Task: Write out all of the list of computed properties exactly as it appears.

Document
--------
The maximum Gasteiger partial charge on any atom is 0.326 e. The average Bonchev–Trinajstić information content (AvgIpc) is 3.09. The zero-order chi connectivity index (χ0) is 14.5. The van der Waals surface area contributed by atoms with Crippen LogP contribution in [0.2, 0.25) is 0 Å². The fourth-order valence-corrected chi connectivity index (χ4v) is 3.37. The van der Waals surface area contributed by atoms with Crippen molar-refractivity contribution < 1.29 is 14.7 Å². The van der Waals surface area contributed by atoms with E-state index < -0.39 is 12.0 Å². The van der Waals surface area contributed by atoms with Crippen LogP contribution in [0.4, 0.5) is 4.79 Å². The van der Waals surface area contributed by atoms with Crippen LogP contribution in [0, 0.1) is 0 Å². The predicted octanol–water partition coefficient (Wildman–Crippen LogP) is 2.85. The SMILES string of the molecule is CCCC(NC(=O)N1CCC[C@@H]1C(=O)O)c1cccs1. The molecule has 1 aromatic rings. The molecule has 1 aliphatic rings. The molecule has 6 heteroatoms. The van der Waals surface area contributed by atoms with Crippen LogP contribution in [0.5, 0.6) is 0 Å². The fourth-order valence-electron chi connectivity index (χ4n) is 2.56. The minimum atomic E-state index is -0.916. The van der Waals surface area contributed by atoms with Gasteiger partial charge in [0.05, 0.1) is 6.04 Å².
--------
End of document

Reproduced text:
The maximum Gasteiger partial charge on any atom is 0.326 e. The average Bonchev–Trinajstić information content (AvgIpc) is 3.09. The zero-order chi connectivity index (χ0) is 14.5. The van der Waals surface area contributed by atoms with Crippen LogP contribution in [0.2, 0.25) is 0 Å². The fourth-order valence-corrected chi connectivity index (χ4v) is 3.37. The van der Waals surface area contributed by atoms with Crippen molar-refractivity contribution < 1.29 is 14.7 Å². The van der Waals surface area contributed by atoms with E-state index < -0.39 is 12.0 Å². The van der Waals surface area contributed by atoms with Crippen LogP contribution in [0.4, 0.5) is 4.79 Å². The van der Waals surface area contributed by atoms with Crippen LogP contribution in [0, 0.1) is 0 Å². The predicted octanol–water partition coefficient (Wildman–Crippen LogP) is 2.85. The SMILES string of the molecule is CCCC(NC(=O)N1CCC[C@@H]1C(=O)O)c1cccs1. The molecule has 1 aromatic rings. The molecule has 1 aliphatic rings. The molecule has 6 heteroatoms. The van der Waals surface area contributed by atoms with Crippen LogP contribution in [0.5, 0.6) is 0 Å². The fourth-order valence-electron chi connectivity index (χ4n) is 2.56. The minimum atomic E-state index is -0.916. The van der Waals surface area contributed by atoms with Gasteiger partial charge in [0.05, 0.1) is 6.04 Å².